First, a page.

Fledgies! parent/child sessions for 2- and 3-year-olds run from 9 to 10 a.m. every Tuesday in October and November. It's followed each week by 90 minutes of Fledgies! for Big Kids, children ages 4 and 5. With games, songs, stories, crafts, adventures and even frogs and bugs, they're all about exploring nature and nurturing curiosity. (To find out more, call 837-7279.)

Active times address everybody's need to exhale, he said, to stretch and run.

Calm times address the need to inhale, to look closely and reflect.

Half of what happens comes each week from Holmquist's planned activities. He follows themes - birds, shelters and forts, plants, animals, rocks and earth, water, fire, wind, reptiles and amphibians, trees. On this morning, he led a tracking expedition for plants, let them hide in a tiny fort last week's crew made from a hollow stump, showed them how to stretch their arms, backs and legs as if they were cattails growing from a seed. With magnifying loops, they explored the detail in lichens and sticks and each others' fingers.

The other half comes from nature as it presents itself and young minds explore it. This day, children scoured the forest floor to find leaves matching an array that Holmquist revealed. By chance, they found a mountain harebell surprisingly blooming in the mid-fall chill and inspected its purplish-blue petals.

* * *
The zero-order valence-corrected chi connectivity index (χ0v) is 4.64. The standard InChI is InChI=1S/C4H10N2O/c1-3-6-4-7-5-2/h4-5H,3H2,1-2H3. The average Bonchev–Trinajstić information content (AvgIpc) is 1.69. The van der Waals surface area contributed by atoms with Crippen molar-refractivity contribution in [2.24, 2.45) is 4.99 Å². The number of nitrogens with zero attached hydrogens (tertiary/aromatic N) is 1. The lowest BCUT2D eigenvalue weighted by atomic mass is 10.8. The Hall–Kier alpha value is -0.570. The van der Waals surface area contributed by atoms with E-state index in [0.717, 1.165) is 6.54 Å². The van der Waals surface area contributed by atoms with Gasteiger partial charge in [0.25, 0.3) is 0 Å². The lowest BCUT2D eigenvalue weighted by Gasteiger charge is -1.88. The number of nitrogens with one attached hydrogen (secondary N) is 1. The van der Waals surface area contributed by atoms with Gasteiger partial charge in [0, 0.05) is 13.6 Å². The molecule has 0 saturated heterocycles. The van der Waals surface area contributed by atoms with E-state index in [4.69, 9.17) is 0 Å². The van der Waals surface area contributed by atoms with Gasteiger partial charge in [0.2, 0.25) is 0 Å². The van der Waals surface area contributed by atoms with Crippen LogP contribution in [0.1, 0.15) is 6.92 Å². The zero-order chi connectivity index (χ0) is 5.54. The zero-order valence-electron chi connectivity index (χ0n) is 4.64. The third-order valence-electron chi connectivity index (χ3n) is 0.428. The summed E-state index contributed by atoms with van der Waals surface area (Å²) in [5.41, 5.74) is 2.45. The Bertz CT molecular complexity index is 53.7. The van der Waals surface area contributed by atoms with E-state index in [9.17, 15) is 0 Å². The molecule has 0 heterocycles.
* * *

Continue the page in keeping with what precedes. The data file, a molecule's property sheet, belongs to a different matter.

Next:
"That's when kids' passions begin to bloom," Holmquist said of the unexpected delights.

At each session he prompts gratitude for the things that support and delight them, asking whether anyone is thankful for anything in particular. He involves parents at every juncture, teaching them and building new ways to connect with their children. He sings song with them - "We'll build a house, house, house; For a mouse, mouse, mouse; It will keep her nice and warm … "

Everything he does plays off what he calls "the perfect pattern … a unique model, nature's blueprint." Things flow in circles - the four cardinal directions, sunrise to sunset, season to season. The east signifies sunrise and spring and its new birth. The south, daytime and summer and its hard work. The west, evening and fall and a celebration of its fruits. The north, night and winter and a time to take in the wisdom.

He aims for his lessons to follow that circle, to focus on that natural cycle in a child's day.

And to focus on the child.

"It's important to me that once everybody gathers, we stay in that kid frame of mind," he said. "I don't talk over the kids [to address moms standing behind]. I want that passion to flow."

But why target children this young with such focus?

"The two-word answer is 'brain patterning,'" he said. Expose toddlers to the natural world now, to that perfect pattern, and they can follow the trail for a lifetime.

"If you want a beautiful mind," Holmquist said, "take them into a beautiful place."

Reporter Nancy Kimball can be reached at 758-4483 or by e-mail at nkimball@dailyinterlake.com.